I went back to my office in the Jewish Community Services Building in Center City the other day to pick something up, and I noticed an old editorial lineup document sitting on my desk. My last full workday in that office was March 12, 2020 — exactly one year ago — and I remember not taking much home with me when I left; I assumed I’d be back in a couple months.
Being there now is like seeing a prepandemic world set in amber — my wall calendar still displays March 2020, March magazines sit on the desk and that editorial lineup is from March 19, with the list of stories we were working on for that issue. One of those, slugged “DOCTORS,” talked about COVID in the future tense: “How are doctors and medical professionals preparing for coronavirus?” We allocated 800 words to that story. We could never have imagined how many words we’d devote to the subject in the months to come.
Now, as the nation marks this imprecise anniversary, we offer a few more words about how the novel coronavirus has changed our lives. It’s something a number of news outlets are doing this week, and I had an opportunity to speak with fellow journalists in other cities about how they were handling the coverage. Turns out, a lot depends on where you live.
For instance, one editor I spoke with felt it wouldn’t be right to focus on COVID deaths in their special issue because there hadn’t been many in the community her publication serves. She felt she had to respond to the readers’ experience; for them, COVID has meant an increase in isolation and loneliness, a heavier reliance on technology, and changes in relationships. She didn’t feel it would be appropriate to be mournful.
Here in Philadelphia, in contrast, we’ve had a number of COVID-related deaths, as we’ve chronicled in our “Those We’ve Lost” series. (At first, I wasn’t even sure if we should make it an ongoing series. Now we’re on Part VII.) Our goal with the series was to make sure every person in the Jewish community who has died from COVID is recognized as a unique human being rather than merely as a data point. We know we haven’t covered everyone, but staff writers Sophie Panzer and Jesse Bernstein have done a wonderful job with the information available to us. In this issue, we add two more names to our series and remember those we memorialized in the last year.
Still, as my far-flung colleague reminded me, the COVID story is not all about death. When I asked the Exponent crew what the focus of our coverage should be for this issue, Bernstein pointed out that while many people have died, many more are still alive and grappling with the way our lives have been upended. In this issue, he writes about the changes the pandemic has wrought, and how we’ve adapted to them.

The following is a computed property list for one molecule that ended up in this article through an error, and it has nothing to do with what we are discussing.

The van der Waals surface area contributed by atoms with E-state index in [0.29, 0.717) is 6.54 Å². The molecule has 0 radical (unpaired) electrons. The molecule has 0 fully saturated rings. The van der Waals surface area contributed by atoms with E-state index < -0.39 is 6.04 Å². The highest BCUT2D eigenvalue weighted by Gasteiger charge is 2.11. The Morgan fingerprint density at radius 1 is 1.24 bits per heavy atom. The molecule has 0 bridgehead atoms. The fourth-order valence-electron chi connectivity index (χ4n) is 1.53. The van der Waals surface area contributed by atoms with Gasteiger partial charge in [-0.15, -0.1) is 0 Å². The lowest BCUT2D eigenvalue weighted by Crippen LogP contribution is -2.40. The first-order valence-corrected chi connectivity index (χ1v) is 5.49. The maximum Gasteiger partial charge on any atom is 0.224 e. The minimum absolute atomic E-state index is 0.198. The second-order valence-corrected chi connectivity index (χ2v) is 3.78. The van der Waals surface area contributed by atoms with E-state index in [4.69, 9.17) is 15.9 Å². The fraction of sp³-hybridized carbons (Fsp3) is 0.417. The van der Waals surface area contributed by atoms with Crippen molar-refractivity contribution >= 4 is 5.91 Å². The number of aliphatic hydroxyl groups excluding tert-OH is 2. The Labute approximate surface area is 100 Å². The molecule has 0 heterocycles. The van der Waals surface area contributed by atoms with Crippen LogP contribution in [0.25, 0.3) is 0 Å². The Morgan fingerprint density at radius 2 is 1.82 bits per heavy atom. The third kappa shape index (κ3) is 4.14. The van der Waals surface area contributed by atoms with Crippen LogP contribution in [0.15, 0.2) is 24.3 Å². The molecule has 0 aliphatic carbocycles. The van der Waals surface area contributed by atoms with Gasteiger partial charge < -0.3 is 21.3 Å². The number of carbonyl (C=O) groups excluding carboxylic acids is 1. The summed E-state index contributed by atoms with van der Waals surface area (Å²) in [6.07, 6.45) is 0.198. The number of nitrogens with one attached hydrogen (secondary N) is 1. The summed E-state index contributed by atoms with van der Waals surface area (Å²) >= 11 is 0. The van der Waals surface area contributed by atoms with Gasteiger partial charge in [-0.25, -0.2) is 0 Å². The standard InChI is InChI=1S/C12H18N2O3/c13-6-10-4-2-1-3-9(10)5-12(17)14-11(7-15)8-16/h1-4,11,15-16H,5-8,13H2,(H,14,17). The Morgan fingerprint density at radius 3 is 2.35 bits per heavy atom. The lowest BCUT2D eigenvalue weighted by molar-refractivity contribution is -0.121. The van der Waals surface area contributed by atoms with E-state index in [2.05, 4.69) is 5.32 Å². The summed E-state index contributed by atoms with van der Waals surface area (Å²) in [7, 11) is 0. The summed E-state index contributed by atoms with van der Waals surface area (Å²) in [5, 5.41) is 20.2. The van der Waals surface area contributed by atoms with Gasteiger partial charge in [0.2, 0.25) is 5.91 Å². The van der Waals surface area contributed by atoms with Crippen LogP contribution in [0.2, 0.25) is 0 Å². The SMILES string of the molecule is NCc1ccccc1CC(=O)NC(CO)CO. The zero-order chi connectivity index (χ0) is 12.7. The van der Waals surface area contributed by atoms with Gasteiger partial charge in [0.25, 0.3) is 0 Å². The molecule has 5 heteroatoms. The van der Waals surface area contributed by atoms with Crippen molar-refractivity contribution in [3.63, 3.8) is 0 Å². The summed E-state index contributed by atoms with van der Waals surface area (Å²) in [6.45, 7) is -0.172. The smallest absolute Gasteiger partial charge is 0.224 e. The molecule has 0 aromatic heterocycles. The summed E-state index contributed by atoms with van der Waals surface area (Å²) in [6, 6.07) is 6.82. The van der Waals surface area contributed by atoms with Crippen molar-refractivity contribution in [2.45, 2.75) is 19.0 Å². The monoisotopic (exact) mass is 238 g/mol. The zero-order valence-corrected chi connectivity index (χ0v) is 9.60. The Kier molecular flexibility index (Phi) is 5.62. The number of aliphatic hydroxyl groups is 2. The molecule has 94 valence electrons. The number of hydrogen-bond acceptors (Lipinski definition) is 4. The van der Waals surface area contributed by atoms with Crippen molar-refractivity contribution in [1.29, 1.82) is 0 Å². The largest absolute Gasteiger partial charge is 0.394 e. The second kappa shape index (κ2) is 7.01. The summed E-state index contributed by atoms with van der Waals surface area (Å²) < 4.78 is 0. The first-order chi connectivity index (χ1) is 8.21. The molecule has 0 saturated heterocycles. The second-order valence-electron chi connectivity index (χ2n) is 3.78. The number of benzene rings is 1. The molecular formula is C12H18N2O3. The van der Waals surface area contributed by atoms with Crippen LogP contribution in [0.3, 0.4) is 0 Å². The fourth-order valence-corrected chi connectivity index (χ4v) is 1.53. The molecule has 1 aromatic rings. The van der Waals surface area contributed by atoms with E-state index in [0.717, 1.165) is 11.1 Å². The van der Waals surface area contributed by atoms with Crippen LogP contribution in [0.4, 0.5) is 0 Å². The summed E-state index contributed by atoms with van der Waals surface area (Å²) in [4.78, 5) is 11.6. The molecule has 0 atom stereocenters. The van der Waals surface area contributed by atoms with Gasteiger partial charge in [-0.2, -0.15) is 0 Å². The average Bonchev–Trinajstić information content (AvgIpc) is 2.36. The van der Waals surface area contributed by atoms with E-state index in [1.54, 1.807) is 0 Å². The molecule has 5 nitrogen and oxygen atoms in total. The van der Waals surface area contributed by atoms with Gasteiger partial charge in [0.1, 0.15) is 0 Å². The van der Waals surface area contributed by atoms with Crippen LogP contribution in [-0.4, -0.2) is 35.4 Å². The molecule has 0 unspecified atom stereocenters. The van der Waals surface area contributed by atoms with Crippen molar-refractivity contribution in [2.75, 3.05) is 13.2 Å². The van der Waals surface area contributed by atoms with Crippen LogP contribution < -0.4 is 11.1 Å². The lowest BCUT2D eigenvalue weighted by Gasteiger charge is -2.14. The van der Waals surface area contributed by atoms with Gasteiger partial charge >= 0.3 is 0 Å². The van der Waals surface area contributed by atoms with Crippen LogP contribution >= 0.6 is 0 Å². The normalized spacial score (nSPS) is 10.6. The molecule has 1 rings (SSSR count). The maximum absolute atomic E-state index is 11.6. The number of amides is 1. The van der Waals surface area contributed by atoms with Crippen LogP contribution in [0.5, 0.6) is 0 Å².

I’ve noticed that when most people talk about the changes, they focus more on the daily irritations than the devastating large-scale effects. I do it myself — I’ll be annoyed by a Zoom glitch or the fog on my glasses while wearing a mask, and I have to laugh: This is what’s bothering me? I’m lucky to be alive, to be healthy, to have a job; I’m one of the fortunate people in this historical moment, and yet here I am, fuming because someone is not on mute. I suppose the human inclination toward aggravation is simply hard-wired. And kvetching is part of our birthright.
But it’s also true that when there’s so much pain and loss, it’s simply more sensible, and socially acceptable, to complain of minor afflictions than to howl with grief. In fact, in just a few weeks, the Exponent staff will go back to working in our office — and return to an approximation of normalcy. I’ll take down my March calendar, recycle those magazines and prep a story lineup for an April issue. I’ll head to the corner store at lunchtime for an egg sandwich and drink the vending machine coffee during an afternoon slump. I’ll fight traffic on my way home and resent the person who cuts me off.
Assuming the worst truly is over, we’ll be tempted to put the horror of this year behind us and move on; Jews know plenty about starting over without self-pity. But a year like this leaves scars, and some of us will need more help than others, whether pragmatically or emotionally. We all respond differently to trauma and dislocation; empathy, not judgment, is what’s required.
Whatever happens, the Exponent will be here for you. Stick with us, reach out, stay well and be safe. We hope to see you — in person — real soon.